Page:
Following last issue‘s massacre at the park (mysterious angels who LOVE skinning humans), K-Mag sums up everyone’s mood: “Oh my days.”
The Ri-Boys leader continues to pressure Constantine for help. “It’s not a question of IF, is it? It’s WHY,” our surly hero retorts. JC’s motivations are rarely for gain alone or formal payment. Constantine likes the strategy of it and seems to find amusement in watching others fail (via their own hand, or by JC’s own contributions). K-Mag appears to pick up on this, calling the magician out. “You tell yourself you can’t leave no evil sh*t without making beef on it,” he says, ending with, “I know a junkie when I see him.” Boy, is that accurate.
Constantine relents with the promise that K-Mag won’t hurt Noah, the mute lad. Noah signs that it’s better to stand behind a tiger than in front of wolves. Ever the a-hole, Constantine admits he doesn’t know sign language, but that whatever Noah said is “really stupid.” He lights a smoke and heads off, mumbling about being a survivor. Later, Noah suggests that he put a bullet in JC’s noggin. This relationship seems one-sided, methinks.
JC consults Vestibulan (a former angel whose indecision earned him a place in Hell), who’s magically imprisoned in John’s cell phone (via magician Timothy Hunter. Long story). The angel spends his time watching adult films, and/or violent internet clips. Knowing the angel is desperate, Constantine bargains: find a certain someone and their phone number in exchange for a bit of fun in the outside world.
Later, Constantine’s back at the bar, trading jokes with the bouncer, Nat. She lets him know she’s aware of his “mystic” occupation. He plays along, mentioning a “bit of work” at Peckham Rye. Turns out this is the location where writer William Blake had visions about “angels,” which Nat is quick to relate. Wondering what it all means, JC heads for the Men’s Room where he runs into D.S. Dole at the urinals. The detective advises Constantine to leave Noah alone, with a knife for emphasis. Apparently the boy’s been through a lot. Just then, JC receives the number he wanted, which belongs to Barry the Traffic.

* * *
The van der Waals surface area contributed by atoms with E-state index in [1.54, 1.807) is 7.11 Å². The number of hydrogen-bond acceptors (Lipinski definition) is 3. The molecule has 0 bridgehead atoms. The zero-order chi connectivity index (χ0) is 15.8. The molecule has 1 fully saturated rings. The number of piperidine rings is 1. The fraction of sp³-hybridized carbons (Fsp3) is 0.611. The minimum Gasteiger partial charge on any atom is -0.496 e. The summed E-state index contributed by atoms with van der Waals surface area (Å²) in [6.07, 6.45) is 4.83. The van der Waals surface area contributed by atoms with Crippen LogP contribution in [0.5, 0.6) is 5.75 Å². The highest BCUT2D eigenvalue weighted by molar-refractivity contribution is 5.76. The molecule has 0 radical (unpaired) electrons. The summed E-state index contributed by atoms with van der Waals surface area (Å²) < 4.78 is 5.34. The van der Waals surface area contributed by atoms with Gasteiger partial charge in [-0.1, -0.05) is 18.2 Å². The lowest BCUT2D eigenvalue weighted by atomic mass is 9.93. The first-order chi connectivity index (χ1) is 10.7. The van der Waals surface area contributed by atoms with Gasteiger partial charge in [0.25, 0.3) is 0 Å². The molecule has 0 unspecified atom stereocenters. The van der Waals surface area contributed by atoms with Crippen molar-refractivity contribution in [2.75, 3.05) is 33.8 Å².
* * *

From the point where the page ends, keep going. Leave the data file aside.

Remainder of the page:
We saw Barry last issue, fuming about a past screw-over at Constantine’s hands. JC taunts the scarred man, prompting Barry to draw his gun, an act that causes the “angels” to suddenly appear. The beings take Barry’s fingers off. JC calls on Vestibulan, who then takes vengeance on the angels who shunned him. But the former angel realizes something isn’t right.
“This is not holy flesh,” Vestibulan exclaims, which confirms Constantine’s suspicions. These “angels” are somehow dreamt up.
Leaving Vestibulan to go where he pleases, JC chats up the homeless man who resides in the park. He’s still racist, still babbling about the angels he’s seen. Constantine mentions Blake’s work, which gets a sign of recognition from the old man. “You wouldn’t know what a Thoughtform is … Tulpas?” Constantine asks. The old man responds to JC’s question by (I think) calling down this power, a staff of light in his grip. So this guy’s the source power? I’m not sure yet.
“A Green And Pleasant Land, Part Two” continues the quality of the last issue, with Spurrier serving up jokes for the street mage, as he investigates. Aaron Campbell’s pencil mix well with Jordie Bellaire’s coloring — very reminiscent of artist Leonardo Manco’s presentation. The next issue appears to be the conclusion of the angel problem, which makes me wonder if the series will be told in short parts, maybe “Monster of the Month” style? I love a good, quick Constantine story, so I’m pleased to see this tale won’t stretch itself out. One complaint: no Boris Johnson this issue.
I need to know, Spurrier. I need to know what the Prime Minister’s up to.
Joke of the Issue: Guy’s Ex calls up, sounds aggravated. Asks the man if he’s felt any pain “down there” lately. Like pins, needles, she clarifies. He says No. “Why d’ye ask?”
There’s a pause, then she says: “What about now?”